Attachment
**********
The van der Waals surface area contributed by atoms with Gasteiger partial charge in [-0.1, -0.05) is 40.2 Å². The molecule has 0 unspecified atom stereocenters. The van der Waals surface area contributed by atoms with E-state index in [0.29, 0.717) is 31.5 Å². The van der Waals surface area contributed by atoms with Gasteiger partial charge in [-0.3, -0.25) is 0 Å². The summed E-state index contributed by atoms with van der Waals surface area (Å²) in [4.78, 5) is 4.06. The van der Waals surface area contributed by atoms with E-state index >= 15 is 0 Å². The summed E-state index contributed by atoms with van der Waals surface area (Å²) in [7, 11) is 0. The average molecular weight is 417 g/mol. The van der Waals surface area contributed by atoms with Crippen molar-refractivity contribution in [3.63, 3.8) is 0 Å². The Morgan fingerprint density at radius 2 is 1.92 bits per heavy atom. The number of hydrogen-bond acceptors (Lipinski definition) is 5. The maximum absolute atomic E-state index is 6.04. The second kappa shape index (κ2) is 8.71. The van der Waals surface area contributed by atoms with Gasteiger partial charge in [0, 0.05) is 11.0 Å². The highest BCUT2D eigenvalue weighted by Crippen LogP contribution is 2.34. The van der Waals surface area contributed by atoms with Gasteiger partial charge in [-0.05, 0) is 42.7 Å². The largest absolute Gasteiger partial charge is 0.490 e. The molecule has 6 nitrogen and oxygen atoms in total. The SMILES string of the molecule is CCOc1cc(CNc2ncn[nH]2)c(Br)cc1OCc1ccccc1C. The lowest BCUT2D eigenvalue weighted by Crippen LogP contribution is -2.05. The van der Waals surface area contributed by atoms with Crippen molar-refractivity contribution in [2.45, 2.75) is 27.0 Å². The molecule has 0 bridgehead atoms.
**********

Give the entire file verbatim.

The van der Waals surface area contributed by atoms with Gasteiger partial charge in [-0.1, -0.05) is 40.2 Å². The molecule has 0 unspecified atom stereocenters. The van der Waals surface area contributed by atoms with E-state index in [0.29, 0.717) is 31.5 Å². The van der Waals surface area contributed by atoms with Gasteiger partial charge in [-0.3, -0.25) is 0 Å². The summed E-state index contributed by atoms with van der Waals surface area (Å²) in [4.78, 5) is 4.06. The van der Waals surface area contributed by atoms with E-state index >= 15 is 0 Å². The summed E-state index contributed by atoms with van der Waals surface area (Å²) in [7, 11) is 0. The average molecular weight is 417 g/mol. The van der Waals surface area contributed by atoms with Crippen molar-refractivity contribution in [3.63, 3.8) is 0 Å². The Morgan fingerprint density at radius 2 is 1.92 bits per heavy atom. The number of hydrogen-bond acceptors (Lipinski definition) is 5. The maximum absolute atomic E-state index is 6.04. The second kappa shape index (κ2) is 8.71. The van der Waals surface area contributed by atoms with Gasteiger partial charge in [0, 0.05) is 11.0 Å². The highest BCUT2D eigenvalue weighted by Crippen LogP contribution is 2.34. The van der Waals surface area contributed by atoms with Gasteiger partial charge in [-0.05, 0) is 42.7 Å². The largest absolute Gasteiger partial charge is 0.490 e. The molecule has 6 nitrogen and oxygen atoms in total. The SMILES string of the molecule is CCOc1cc(CNc2ncn[nH]2)c(Br)cc1OCc1ccccc1C. The lowest BCUT2D eigenvalue weighted by Crippen LogP contribution is -2.05. The van der Waals surface area contributed by atoms with Crippen molar-refractivity contribution in [2.45, 2.75) is 27.0 Å². The molecule has 0 bridgehead atoms.